Causes, Symptoms and Treatment
Overview of Whiplash
Whiplash is an injury of the neck caused by neck forcefully accelerating and decelerating of the spine forward and backwards. This movement is similar to cracking a whip and causes muscles and joints being overly stretched, torn, and compressed resulting in sprains and strains of the muscles, tendons, ligaments, discs and joint capsules. The resulting pain from a whiplash injury can range from very mild and even unnoticeable to extremely severe and debilitating. Chiropractors frequently see whiplash injuries and have many methods and therapies available to help treat them.
Common Causes of Whiplash
Far and away the most common cause of whiplash that we see is car accidents. Car accidents cause the body to very suddenly change direction or stop and this motion causes the “whipping” action of the neck. That said, whiplash is not only caused by car accidents. It can in fact be caused by nearly any impact that causes the neck to whip forward and back. Other common causes include sports impacts such as from snowboarding or skiing, crashing a bicycle or even running into another player on a field. Some people have even purportedly given themselves whiplash by “headbanging” at rock concerts. Whiplash can also occur as the result of taking a bad fall and landing poorly such as off a ladder.
Commonly Associated Activities
- Motor Vehicle Accidents
- Sports Injuries
- Any activity that causes sudden acceleration or deceleration
Commonly Associated Conditions and Diseases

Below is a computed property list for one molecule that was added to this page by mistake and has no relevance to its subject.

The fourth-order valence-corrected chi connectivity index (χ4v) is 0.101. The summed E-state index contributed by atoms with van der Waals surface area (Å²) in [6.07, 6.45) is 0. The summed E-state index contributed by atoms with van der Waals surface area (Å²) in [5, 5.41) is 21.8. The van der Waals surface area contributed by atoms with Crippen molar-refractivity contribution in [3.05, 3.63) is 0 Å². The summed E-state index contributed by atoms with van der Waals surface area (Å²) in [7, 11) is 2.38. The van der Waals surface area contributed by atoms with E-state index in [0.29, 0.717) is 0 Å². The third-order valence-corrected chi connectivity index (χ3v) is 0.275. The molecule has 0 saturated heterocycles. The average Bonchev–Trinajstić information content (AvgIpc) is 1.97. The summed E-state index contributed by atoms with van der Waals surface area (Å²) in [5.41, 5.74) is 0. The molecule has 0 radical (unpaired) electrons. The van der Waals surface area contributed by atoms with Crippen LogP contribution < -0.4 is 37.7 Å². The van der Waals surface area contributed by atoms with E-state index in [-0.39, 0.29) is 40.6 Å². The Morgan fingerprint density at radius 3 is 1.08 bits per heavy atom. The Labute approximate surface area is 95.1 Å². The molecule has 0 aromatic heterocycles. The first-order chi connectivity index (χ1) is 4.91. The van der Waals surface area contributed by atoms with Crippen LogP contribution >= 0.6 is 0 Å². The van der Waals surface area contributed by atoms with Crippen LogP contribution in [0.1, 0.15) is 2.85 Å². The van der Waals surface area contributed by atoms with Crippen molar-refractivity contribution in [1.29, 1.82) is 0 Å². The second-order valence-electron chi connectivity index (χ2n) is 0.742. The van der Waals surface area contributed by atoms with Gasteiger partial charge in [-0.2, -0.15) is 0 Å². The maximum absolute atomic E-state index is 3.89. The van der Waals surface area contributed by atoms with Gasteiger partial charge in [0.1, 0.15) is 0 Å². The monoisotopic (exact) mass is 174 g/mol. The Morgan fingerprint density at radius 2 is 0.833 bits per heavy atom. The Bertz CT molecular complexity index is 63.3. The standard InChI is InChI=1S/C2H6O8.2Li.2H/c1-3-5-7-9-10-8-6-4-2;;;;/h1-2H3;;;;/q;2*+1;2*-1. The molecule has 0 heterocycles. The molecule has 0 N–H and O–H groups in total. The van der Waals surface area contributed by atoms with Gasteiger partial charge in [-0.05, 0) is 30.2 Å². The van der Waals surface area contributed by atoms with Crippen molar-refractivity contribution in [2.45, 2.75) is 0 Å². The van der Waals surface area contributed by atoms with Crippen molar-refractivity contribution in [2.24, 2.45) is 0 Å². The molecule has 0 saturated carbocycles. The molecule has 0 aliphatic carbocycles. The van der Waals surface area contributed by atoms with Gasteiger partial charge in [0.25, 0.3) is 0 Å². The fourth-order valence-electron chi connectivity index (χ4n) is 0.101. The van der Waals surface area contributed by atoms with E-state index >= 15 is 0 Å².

- Bulging Disks
- Herniated disks
- Degenerative Joint Disease
- Nerve Compression/Pinching
Symptoms Associated with Whiplash
Whiplash is frequently accompanied by other symptoms. If you are experiencing any of the following symptoms, we recommend you see a doctor as soon as possible. Untreated whiplash can lead to extended periods of discomfort or pain sometimes even lasting years. The traumatic nature of whiplash often means that injuries that are sustained are typically more severe. Getting treatment earlier tends to help reduce compensatory behavior that could lead to larger problems down the road.
Due to the violent nature of most whiplash injuries, it is important to assess the need for immediate medical care. Some whiplash injuries may also involve sever bruising, fracture, concussion, blurred vision, nausea or other symptoms. If you are experiencing severe symptoms, you should seek emergency medical attention immediately as some symptoms can be life threatening.
Commonly Associated Symptoms
- Neck, upper, and lower back pain and stiffness
- Increased pain with movement
- Tenderness to touch
- Trouble sleeping, working, or sitting comfortably
- Increased anxiety
- Trouble concentrating or remembering
- Radiating nerve pain
- Shooting pain in the arms and legs
- Numbness or tingling in hands, fingers or both
- Restricted range of motion
- Muscular spasms
- Upper back pain
Treatment of Whiplash
Depending on the severity of the injury, whiplash symptoms may be minimal and resolve on their own but often they are more intensive and require examination and treatment. Complicating factors that could likely require examination and treatment would be severe pain, headaches, pain that radiates into the extremity, arthritis, and a prior history of neck/back pain. Whiplash treatment typically focuses on relieving pain, restoring range of motion, strengthening damaged muscles and regaining the ability to do a persons normal activities of daily living.
Sometimes whiplash symptoms are so severe that they require a multi-disciplinary approach to management. In such cases chiropractors typically work with medical doctors to co-treat patients frequently utilizing both prescription medication as well as physical medicine to alleviate and manage pain while working towards recovery.
Common Treatments for Neck Pain
- Chiropractic Adjusting
- Muscle Work
- Electronic Muscle Stimulation
- Therapeutic Ultrasound
- Pin and Stretch
- Laser Therapy
- Heat or Ice Therapy